Lifeboat on a ship

What happened at the recently concluded SSE 9 sub-committee at IMO?

Published: 08 March 2023

Ship Systems and Equipment (SSE) is the sub-committee at the IMO which discusses matters relating to life saving, fire safety and the safety of other systems on board ships in detail. The SSE, which works under the auspices of the parent Marine Safety Committee (MSC), meets once every year.

Compelling need for additional ventilation requirements for partially enclosed lifeboats and liferafts.

MSC 106 approved additional ventilation requirements for totally enclosed lifeboats. These additional requirements are expected to come into force on 1 January 2026. In this connection, the Lifesaving appliances (LSA) Code and the resolution MSC.81(70) – Revised recommendations on testing of life saving appliances have been amended accordingly.

During MSC 106, countries also decided to consider whether these additional ventilation requirements should apply to only totally enclosed lifeboats or should those also be expanded to partially enclosed lifeboats and liferafts. Interested parties were asked to come up with a compelling need to include additional ventilation requirements to these crafts.

Member governments’ position is that although these crafts have a design advantage, there are times, such as bad weather, cold icy conditions, when these openings will need to be kept closed and additional ventilation will be required.

BIMCO’s position on this is that there has been no history of occupants being injured during survival due to lack of ventilation in these survival crafts. Partially enclosed lifeboats and liferafts, by design, have openings which can be used for ventilation. Moreover, additional ventilation systems mean additional equipment, such as high-pressure air bottles, batteries, pumps, pipings ducts etc. This brings additional maintenance requirements. Generally, these crafts are stored on the weather decks, which brings additional risks to batteries (if included) due to changes in temperature. Furthermore, these additional equipment bring more risks to occupants such as a battery fire, or a leaking high pressure cylinder etc. This puts occupants, who are already fighting for their lives during an abandon ship incident, at greater safety risks, which is not the intention of this extra requirement. Considering all the above, BIMCO concludes that there is no compelling need to add more ventilation requirements to these crafts.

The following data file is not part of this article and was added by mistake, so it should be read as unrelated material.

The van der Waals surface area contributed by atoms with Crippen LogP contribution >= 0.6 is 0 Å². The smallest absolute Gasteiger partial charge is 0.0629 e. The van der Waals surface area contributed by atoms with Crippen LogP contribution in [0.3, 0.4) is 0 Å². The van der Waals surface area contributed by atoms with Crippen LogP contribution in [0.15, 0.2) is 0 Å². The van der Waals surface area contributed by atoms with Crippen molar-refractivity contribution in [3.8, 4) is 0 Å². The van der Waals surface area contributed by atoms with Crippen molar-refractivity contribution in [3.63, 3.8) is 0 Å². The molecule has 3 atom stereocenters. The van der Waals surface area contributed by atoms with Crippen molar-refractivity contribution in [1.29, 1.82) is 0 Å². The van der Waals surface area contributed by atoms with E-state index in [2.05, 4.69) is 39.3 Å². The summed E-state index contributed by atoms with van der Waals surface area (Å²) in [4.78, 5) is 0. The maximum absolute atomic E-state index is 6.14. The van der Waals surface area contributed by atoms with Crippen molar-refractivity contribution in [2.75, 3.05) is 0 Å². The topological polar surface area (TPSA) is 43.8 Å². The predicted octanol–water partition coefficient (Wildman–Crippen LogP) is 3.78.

Considering all the arguments presented, it was decided to not proceed with adding the ventilation requirements, but this topic will be further deliberated during the next meeting of the sub-committee.

Lowering speed for survival crafts and rescue boats

As per the LSA code, the maximum lowering speed of survival crafts and RBs shall be established by the Administration having regard to the design of the craft or rescue boat, the protection of its occupants from excessive forces etc.

The minimum lowering speed of survival crafts and rescue boats is calculated using the following formula and

S = 0.4 + 0.02H

Where S = the minimum lowering speed of the craft in metres/second and H is the height of the stowage of the craft above waterline in its lightest seagoing condition (in metres).

Therefore, when the craft is stowed at 20 metres, its minimum lowering speed is 0.8 m/s, when it is stowed at 30 metres, it is 1.0 m/s and when it is 40 metres, it is 1.2 m/s. For the maximum lowering speed, which is normally set by the administrations, it is generally taken at 1.3 m/s as there is an International Standards Organisation (ISO) standard – ISO 15516:2006, which prescribes maximum speed.

Generally, crafts are designed to have speed up to between a minimum of 0.8 m/s and a maximum of 1.3 m/s, however, when, the ships gets bigger and bigger this becomes an issue.

For example, the minimum lowering speed for a craft stowed at 40 metres should be 1.2 m/s and the maximum speed should be either set by the administration or 1.3 m/s as per the ISO standard. There are two issues here. If the maximum speed is set to much higher, then the boat has to be built with extra strength and better brake pads to take all the forces that it will be subject to, and if the maximum speed remains 1.3 m/s, then the installation should be carefully designed and operated between a fine range of 1.2 to 1.3 m/s and when ships get bigger, this problem aggravates.